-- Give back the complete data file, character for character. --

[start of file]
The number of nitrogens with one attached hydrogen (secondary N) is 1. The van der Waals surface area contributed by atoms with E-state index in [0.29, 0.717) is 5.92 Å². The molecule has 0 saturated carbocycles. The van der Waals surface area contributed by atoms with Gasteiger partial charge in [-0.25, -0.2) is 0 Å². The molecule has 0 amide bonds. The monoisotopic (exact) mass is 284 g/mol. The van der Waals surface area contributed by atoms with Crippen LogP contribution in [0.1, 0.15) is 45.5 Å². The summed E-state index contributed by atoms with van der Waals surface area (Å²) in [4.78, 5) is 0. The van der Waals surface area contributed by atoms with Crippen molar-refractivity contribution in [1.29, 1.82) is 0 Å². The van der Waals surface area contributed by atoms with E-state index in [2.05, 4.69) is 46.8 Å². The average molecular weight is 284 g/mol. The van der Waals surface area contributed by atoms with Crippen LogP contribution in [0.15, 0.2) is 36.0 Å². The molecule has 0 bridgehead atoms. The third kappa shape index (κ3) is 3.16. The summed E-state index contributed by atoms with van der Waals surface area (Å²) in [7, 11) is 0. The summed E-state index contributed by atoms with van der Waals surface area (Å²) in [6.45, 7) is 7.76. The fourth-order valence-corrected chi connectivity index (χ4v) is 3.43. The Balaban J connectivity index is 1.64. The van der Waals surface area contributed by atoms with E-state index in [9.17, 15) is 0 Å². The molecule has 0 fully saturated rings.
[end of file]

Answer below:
The number of nitrogens with one attached hydrogen (secondary N) is 1. The van der Waals surface area contributed by atoms with E-state index in [0.29, 0.717) is 5.92 Å². The molecule has 0 saturated carbocycles. The van der Waals surface area contributed by atoms with Gasteiger partial charge in [-0.25, -0.2) is 0 Å². The molecule has 0 amide bonds. The monoisotopic (exact) mass is 284 g/mol. The van der Waals surface area contributed by atoms with Crippen LogP contribution in [0.1, 0.15) is 45.5 Å². The summed E-state index contributed by atoms with van der Waals surface area (Å²) in [4.78, 5) is 0. The van der Waals surface area contributed by atoms with Crippen molar-refractivity contribution in [1.29, 1.82) is 0 Å². The van der Waals surface area contributed by atoms with E-state index in [2.05, 4.69) is 46.8 Å². The average molecular weight is 284 g/mol. The van der Waals surface area contributed by atoms with Crippen LogP contribution in [0.15, 0.2) is 36.0 Å². The molecule has 0 bridgehead atoms. The third kappa shape index (κ3) is 3.16. The summed E-state index contributed by atoms with van der Waals surface area (Å²) in [7, 11) is 0. The summed E-state index contributed by atoms with van der Waals surface area (Å²) in [6.45, 7) is 7.76. The fourth-order valence-corrected chi connectivity index (χ4v) is 3.43. The Balaban J connectivity index is 1.64. The van der Waals surface area contributed by atoms with E-state index in [9.17, 15) is 0 Å². The molecule has 0 fully saturated rings.